Why Be a Nurse?

2013 Words9 Pages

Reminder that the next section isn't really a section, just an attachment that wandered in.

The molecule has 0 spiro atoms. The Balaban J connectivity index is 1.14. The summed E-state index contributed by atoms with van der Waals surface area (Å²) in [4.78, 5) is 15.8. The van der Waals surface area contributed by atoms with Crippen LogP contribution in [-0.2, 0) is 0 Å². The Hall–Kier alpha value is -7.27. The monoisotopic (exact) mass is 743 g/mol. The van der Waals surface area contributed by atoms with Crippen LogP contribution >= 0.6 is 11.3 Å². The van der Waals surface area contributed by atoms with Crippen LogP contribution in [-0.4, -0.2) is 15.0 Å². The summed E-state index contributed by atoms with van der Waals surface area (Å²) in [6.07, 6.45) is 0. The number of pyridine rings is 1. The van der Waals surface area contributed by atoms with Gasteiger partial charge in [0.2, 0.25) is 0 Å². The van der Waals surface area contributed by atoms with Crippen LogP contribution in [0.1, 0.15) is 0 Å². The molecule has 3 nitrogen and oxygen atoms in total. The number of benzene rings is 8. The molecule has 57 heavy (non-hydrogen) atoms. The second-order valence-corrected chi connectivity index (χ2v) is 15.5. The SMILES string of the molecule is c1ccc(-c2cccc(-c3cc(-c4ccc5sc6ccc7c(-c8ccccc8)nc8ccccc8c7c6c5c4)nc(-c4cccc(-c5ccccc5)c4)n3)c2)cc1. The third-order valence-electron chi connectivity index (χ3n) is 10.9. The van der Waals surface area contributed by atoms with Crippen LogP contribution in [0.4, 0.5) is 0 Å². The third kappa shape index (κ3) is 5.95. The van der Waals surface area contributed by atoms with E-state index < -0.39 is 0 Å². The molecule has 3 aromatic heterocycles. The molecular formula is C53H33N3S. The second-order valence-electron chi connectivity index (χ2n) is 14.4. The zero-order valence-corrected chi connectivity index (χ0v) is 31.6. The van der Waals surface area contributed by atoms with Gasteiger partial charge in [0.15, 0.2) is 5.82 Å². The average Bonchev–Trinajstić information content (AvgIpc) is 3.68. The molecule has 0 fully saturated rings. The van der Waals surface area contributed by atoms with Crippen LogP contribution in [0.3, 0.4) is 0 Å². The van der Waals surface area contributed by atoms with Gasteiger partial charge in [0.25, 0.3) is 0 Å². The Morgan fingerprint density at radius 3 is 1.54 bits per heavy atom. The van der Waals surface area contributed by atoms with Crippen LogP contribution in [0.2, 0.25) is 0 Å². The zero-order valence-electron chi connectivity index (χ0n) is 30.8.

‘Nursing. It’s not just a career, it’s a calling’ (Tietjen, 2008-2012). This statement supports everything we know about nursing. People don’t choose to enter nursing because it’s well paid or easy. People become nurses because it’s part of who they are. ‘Nursing is not a career that people choose for money; it is usually chosen due to a passion to turn people's lives around’. (Charleston, J, 2008-2012). However, becoming a nurse is no easy task. There are many academic requirements of entering nursing and becoming a registered nurse. In order to become a registered nurse in the UK, you must complete one of three courses. These are: Bachelor degree In Nursing, Associate degree in nursing and completing a diploma programme. (Learn4Good,2012). This takes 3 years for the degree and diploma. However, from September 2013 the diploma will no longer be available and the course will be degree only at all universities. Before entry to university can be gained, you must reach the grades required by that university for this course. This can range between BBB at A-levels and above. If these grades have not been met at A-levels, there is the access course to nursing. This can be completed either at college or online and is widely recognised as a form of higher education and welcomed by most universities. ‘Pre-registration degrees and diploma programmes are offered in four "branches" - adult, children (paediatric), learning disability and mental health’. (NHS careers, n.d). You may need to know which area of nursing you are interested in before application, but some universities allow you to choose once the course has already begun. Research has shown that aside from the academic qualifications required to be a nurse, there are certain traits that a person should possess in order to deal with the day to day demands of the Nursing role (Winter, R, 2009). These include having
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